Last year, Dr. Alexander showed that T-cells from some men with the syndrome reacted to normal prostatic proteins, which also suggests a strong autoimmune component to the syndrome (Urology 1997; 50:893-9).

Identifying the process underlying prostatitis in even a small percentage of patients would be welcome news. The condition accounts for an estimated 2 million office visits annually, but bacterial infection is identified as a causative entity in no more than 10% of cases. Empiric treatment with antimicrobial agents is a standard approach.

These treatments can be long and expensive and carry the inherent risk of creating resistant organisms. Moreover, the benefits of such therapy have yet to be shown. The evidence of autoimmune disease is far from conclusive, but if it can be shown that some cases originate in the immune system, these men might benefit from investigational agents that reduce inflammation by blocking the actions of cytokines such as TNFa.

Dr. Alexander's group identified 18 patients with a mean age of 38 who were diagnosed with chronic prostatitis/chronic pelvic pain syndrome. All patients presented with pelvic pain lasting longer than 3 months associated with voiding symptoms and sexual dysfunction, and all had been pretreated with antimicrobial therapies.

Seminal fluid was obtained from the 18 patients as well as eight normal, healthy volunteers. The mean level of TNFa in the men with the syndrome was 98 pg/mL compared with 17 pg/mL in the normal volunteers (p=.O39). The mean level of IL-1b was 246 pg/mL in the prostatitis patients and 27 pg/mL in the volunteers (p=.OO2).


The researchers noted that while the number of leukocytes per high-power field in expressed prostatic secretions (EPS) can provide evidence of prostatic duct inflammation, they found no correlation between leukocyte counts and cytokine levels.

One intriguing observation was that no leukocytes could be found in the EPS of the patient with the highest cytokine levels. Conversely, some patients with higher than average leukocyte counts had cytokine levels comparable with those seen in the normal volunteers.

These findings are "further evidence the number of leukocytes in EPS cannot reliably distinguish a meaningful sub-population of symptomatic patients with chronic prostatitis/chronic pelvic pain syndrome," the team reported.

Dr. Alexander isn't surprised by the absence of a correlation with leukocytes.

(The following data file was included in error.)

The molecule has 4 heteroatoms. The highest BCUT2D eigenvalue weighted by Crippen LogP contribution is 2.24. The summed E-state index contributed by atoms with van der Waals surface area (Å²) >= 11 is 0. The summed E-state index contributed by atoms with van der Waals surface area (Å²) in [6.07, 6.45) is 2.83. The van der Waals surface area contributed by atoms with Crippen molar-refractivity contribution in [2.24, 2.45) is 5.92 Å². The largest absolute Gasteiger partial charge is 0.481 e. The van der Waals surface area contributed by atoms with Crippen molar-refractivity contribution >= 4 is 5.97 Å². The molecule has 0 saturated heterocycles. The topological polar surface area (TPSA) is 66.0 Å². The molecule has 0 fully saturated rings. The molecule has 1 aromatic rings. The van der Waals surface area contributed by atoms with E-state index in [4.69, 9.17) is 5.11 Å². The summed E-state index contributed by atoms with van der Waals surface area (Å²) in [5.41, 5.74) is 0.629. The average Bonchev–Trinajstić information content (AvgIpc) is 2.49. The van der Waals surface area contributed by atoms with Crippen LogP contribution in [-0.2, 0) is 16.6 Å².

"These cytokines-seen in other inflammatory diseases such as rheumatoid arthritis and Crohn's disease-are secreted by monocytes," he told Urology Times. "The inflammation is in the tissue, not the ducts."

Measuring cytokine levels in symptomatic men could be a means of objectively classifying disease severity and categorizing subgroups of patients for specific therapies, Dr. Alexander said.

In turn, cytokine-inhibiting therapies may be a way of confirming whether or not some cases of prostatitis represent autoimmune disease. If the agents are proven to be clinically effective and if symptoms resolve when they are applied, the case for autoimmune disease would be more clearly established.

Dr. Alexander's research was supported by grants from the National Institute of Diabetes, Digestive and Kidney Diseases and the U.S. Department of Veterans Affairs.


Histologic, immunohistochemical findings point to inflammatory reaction that may be cell-mediated - UROLOGY TIMES, November 1998

Richard R. Kerr, Editor-in-Chief

Zurich, Switzerland: So-called noninflammatory chronic pelvic pain syndrome (NI-CPPS), the most common form of chronic prostatitis, may be an inflammatory reaction after all and appears to be cell-mediated, suggests research by Swiss urologists.

In a prospective study, they found inflammatory expressions in serum-complement, serum-interleukin, and sperm-interleukin concentrations in men with chronic pelvic pain syndrome. Corresponding immunohistochemical findings showing a large number of T cells, together with an absence of B cells, suggest that the condition is cell-mediated, they concluded.

"Until now, if patients had prostates with pain and no evidence of any inflammation or infection, this was the definition of noninflammatory chronic pelvic pain syndrome," Hubert John, MD, told Urology Times. "We were able to show that there is an inflammatory reaction, even in patients with noninflammatory chronic pelvic pain syndrome. And there is probably a chronic autoimmune reaction explaining the complaints, the pain, and lack of success with medications these patients have tried."

Dr. John, a urologist at Zurich University Hospital, is currently a research fellow in the department of pathology at the SUNY Health Science Center in Syracuse, NY He worked under Dieter Hauri, MD, professor of urology at University Hospital, on this study.

To search for immunopathologic patterns in patients with NI-CPPS, the researchers evaluated 88 men (mean age, 42) who had been referred to the university's prostatitis outpatient clinic. A control group consisted of nine men (mean age, 53) who were seen for testicular or scrotal conditions and who consented to prostate biopsies.

Typical of many men with chronic prostatitis, patients in the study had sought treatment from one to seven physicians prior to their clinic visit and had received previous antibiotic treatment for 1 to 10 months (mean, 3 months).